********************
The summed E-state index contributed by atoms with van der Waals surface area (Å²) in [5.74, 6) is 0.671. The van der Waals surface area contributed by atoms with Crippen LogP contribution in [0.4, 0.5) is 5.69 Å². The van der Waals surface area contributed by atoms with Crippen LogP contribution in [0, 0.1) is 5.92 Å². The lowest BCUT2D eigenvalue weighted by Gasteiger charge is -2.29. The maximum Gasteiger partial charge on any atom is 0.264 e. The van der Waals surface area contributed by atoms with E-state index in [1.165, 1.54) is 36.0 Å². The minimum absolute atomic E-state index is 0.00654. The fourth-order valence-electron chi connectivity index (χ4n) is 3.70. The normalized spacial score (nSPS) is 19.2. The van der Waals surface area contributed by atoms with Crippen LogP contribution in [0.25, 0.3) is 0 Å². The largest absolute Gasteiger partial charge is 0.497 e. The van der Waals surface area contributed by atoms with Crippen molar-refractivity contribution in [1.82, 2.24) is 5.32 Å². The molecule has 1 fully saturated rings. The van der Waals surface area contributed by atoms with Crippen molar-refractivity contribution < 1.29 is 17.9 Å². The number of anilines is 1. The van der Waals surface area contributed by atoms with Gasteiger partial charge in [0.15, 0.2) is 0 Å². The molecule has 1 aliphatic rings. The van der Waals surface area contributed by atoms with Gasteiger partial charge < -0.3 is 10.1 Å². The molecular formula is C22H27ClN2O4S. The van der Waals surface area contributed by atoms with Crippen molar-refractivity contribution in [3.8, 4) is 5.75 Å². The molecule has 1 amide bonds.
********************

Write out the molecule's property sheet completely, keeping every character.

The summed E-state index contributed by atoms with van der Waals surface area (Å²) in [5.74, 6) is 0.671. The van der Waals surface area contributed by atoms with Crippen LogP contribution in [0.4, 0.5) is 5.69 Å². The van der Waals surface area contributed by atoms with Crippen LogP contribution in [0, 0.1) is 5.92 Å². The lowest BCUT2D eigenvalue weighted by Gasteiger charge is -2.29. The maximum Gasteiger partial charge on any atom is 0.264 e. The van der Waals surface area contributed by atoms with E-state index in [1.165, 1.54) is 36.0 Å². The minimum absolute atomic E-state index is 0.00654. The fourth-order valence-electron chi connectivity index (χ4n) is 3.70. The normalized spacial score (nSPS) is 19.2. The van der Waals surface area contributed by atoms with Crippen LogP contribution in [0.25, 0.3) is 0 Å². The largest absolute Gasteiger partial charge is 0.497 e. The van der Waals surface area contributed by atoms with Crippen molar-refractivity contribution in [1.82, 2.24) is 5.32 Å². The molecule has 1 fully saturated rings. The van der Waals surface area contributed by atoms with Crippen molar-refractivity contribution < 1.29 is 17.9 Å². The number of anilines is 1. The van der Waals surface area contributed by atoms with Gasteiger partial charge in [0.15, 0.2) is 0 Å². The molecule has 1 aliphatic rings. The van der Waals surface area contributed by atoms with Gasteiger partial charge < -0.3 is 10.1 Å². The molecular formula is C22H27ClN2O4S. The van der Waals surface area contributed by atoms with Crippen molar-refractivity contribution in [3.8, 4) is 5.75 Å². The molecule has 1 amide bonds.